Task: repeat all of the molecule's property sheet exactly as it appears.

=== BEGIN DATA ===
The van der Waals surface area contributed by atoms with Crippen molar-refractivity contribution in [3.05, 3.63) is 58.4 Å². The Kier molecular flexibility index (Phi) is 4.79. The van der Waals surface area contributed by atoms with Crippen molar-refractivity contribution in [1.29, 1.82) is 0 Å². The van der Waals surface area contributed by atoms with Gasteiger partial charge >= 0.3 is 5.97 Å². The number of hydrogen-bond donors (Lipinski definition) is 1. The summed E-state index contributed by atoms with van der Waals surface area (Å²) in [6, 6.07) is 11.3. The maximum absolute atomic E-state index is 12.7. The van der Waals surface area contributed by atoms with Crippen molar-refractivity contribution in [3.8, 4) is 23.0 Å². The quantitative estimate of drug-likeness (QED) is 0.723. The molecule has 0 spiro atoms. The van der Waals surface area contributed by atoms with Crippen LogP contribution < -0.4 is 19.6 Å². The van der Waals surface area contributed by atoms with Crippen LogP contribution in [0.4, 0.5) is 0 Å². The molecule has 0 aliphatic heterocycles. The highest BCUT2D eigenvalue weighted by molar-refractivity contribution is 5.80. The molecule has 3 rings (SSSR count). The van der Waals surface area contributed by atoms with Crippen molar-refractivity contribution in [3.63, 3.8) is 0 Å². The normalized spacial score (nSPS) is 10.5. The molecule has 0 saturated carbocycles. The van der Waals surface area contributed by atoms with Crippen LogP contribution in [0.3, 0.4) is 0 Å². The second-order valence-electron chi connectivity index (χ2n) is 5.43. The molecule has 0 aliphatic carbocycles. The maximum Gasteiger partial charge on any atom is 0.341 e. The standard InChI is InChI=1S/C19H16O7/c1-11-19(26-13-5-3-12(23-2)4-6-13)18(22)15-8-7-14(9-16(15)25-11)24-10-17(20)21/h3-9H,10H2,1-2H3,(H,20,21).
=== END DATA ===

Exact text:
The van der Waals surface area contributed by atoms with Crippen molar-refractivity contribution in [3.05, 3.63) is 58.4 Å². The Kier molecular flexibility index (Phi) is 4.79. The van der Waals surface area contributed by atoms with Crippen molar-refractivity contribution in [1.29, 1.82) is 0 Å². The van der Waals surface area contributed by atoms with Gasteiger partial charge >= 0.3 is 5.97 Å². The number of hydrogen-bond donors (Lipinski definition) is 1. The summed E-state index contributed by atoms with van der Waals surface area (Å²) in [6, 6.07) is 11.3. The maximum absolute atomic E-state index is 12.7. The van der Waals surface area contributed by atoms with Crippen molar-refractivity contribution in [3.8, 4) is 23.0 Å². The quantitative estimate of drug-likeness (QED) is 0.723. The molecule has 0 spiro atoms. The van der Waals surface area contributed by atoms with Crippen LogP contribution < -0.4 is 19.6 Å². The van der Waals surface area contributed by atoms with Crippen LogP contribution in [0.4, 0.5) is 0 Å². The molecule has 0 aliphatic heterocycles. The highest BCUT2D eigenvalue weighted by molar-refractivity contribution is 5.80. The molecule has 3 rings (SSSR count). The van der Waals surface area contributed by atoms with Crippen molar-refractivity contribution in [3.63, 3.8) is 0 Å². The normalized spacial score (nSPS) is 10.5. The molecule has 0 saturated carbocycles. The van der Waals surface area contributed by atoms with Crippen LogP contribution in [0.3, 0.4) is 0 Å². The second-order valence-electron chi connectivity index (χ2n) is 5.43. The molecule has 0 aliphatic carbocycles. The maximum Gasteiger partial charge on any atom is 0.341 e. The standard InChI is InChI=1S/C19H16O7/c1-11-19(26-13-5-3-12(23-2)4-6-13)18(22)15-8-7-14(9-16(15)25-11)24-10-17(20)21/h3-9H,10H2,1-2H3,(H,20,21).